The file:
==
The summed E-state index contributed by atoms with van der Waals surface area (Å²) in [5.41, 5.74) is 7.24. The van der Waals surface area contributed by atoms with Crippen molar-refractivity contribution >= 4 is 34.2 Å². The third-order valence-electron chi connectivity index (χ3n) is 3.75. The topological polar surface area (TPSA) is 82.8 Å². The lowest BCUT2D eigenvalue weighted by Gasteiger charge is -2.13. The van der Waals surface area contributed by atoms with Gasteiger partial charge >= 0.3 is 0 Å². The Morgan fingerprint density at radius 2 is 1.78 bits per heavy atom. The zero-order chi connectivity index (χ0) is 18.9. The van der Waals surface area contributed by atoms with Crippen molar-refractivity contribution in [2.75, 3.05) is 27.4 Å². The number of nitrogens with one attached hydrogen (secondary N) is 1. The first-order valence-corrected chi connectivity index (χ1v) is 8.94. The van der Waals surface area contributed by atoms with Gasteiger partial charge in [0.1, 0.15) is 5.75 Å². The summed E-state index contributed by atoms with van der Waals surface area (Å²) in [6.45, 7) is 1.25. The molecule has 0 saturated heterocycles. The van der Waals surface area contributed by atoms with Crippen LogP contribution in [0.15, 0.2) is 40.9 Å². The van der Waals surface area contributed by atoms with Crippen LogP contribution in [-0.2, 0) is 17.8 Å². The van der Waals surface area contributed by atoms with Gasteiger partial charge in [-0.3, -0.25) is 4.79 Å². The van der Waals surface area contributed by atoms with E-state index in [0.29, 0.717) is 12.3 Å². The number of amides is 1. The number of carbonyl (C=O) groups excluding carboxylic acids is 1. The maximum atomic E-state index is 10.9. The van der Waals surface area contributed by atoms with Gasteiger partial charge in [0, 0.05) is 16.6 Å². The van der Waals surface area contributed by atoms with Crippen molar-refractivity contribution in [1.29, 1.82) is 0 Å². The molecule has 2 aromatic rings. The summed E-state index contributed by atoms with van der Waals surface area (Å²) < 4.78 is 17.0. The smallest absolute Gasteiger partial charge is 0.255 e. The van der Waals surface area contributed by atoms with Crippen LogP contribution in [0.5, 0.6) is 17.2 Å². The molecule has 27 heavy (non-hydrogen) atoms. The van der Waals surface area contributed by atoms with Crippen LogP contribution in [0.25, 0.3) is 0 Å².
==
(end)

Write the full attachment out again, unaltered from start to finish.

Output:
The summed E-state index contributed by atoms with van der Waals surface area (Å²) in [5.41, 5.74) is 7.24. The van der Waals surface area contributed by atoms with Crippen molar-refractivity contribution >= 4 is 34.2 Å². The third-order valence-electron chi connectivity index (χ3n) is 3.75. The topological polar surface area (TPSA) is 82.8 Å². The lowest BCUT2D eigenvalue weighted by Gasteiger charge is -2.13. The van der Waals surface area contributed by atoms with Gasteiger partial charge >= 0.3 is 0 Å². The Morgan fingerprint density at radius 2 is 1.78 bits per heavy atom. The zero-order chi connectivity index (χ0) is 18.9. The van der Waals surface area contributed by atoms with Crippen molar-refractivity contribution in [2.75, 3.05) is 27.4 Å². The number of nitrogens with one attached hydrogen (secondary N) is 1. The first-order valence-corrected chi connectivity index (χ1v) is 8.94. The van der Waals surface area contributed by atoms with Gasteiger partial charge in [0.1, 0.15) is 5.75 Å². The summed E-state index contributed by atoms with van der Waals surface area (Å²) in [6.45, 7) is 1.25. The molecule has 0 saturated heterocycles. The van der Waals surface area contributed by atoms with Crippen LogP contribution in [0.15, 0.2) is 40.9 Å². The van der Waals surface area contributed by atoms with Crippen LogP contribution in [-0.2, 0) is 17.8 Å². The van der Waals surface area contributed by atoms with Gasteiger partial charge in [-0.3, -0.25) is 4.79 Å². The van der Waals surface area contributed by atoms with E-state index in [0.29, 0.717) is 12.3 Å². The number of amides is 1. The number of carbonyl (C=O) groups excluding carboxylic acids is 1. The maximum atomic E-state index is 10.9. The van der Waals surface area contributed by atoms with Gasteiger partial charge in [0, 0.05) is 16.6 Å². The van der Waals surface area contributed by atoms with Crippen molar-refractivity contribution in [1.29, 1.82) is 0 Å². The molecule has 2 aromatic rings. The summed E-state index contributed by atoms with van der Waals surface area (Å²) < 4.78 is 17.0. The smallest absolute Gasteiger partial charge is 0.255 e. The van der Waals surface area contributed by atoms with Crippen LogP contribution in [0.5, 0.6) is 17.2 Å². The molecule has 27 heavy (non-hydrogen) atoms. The van der Waals surface area contributed by atoms with Crippen LogP contribution in [0.25, 0.3) is 0 Å².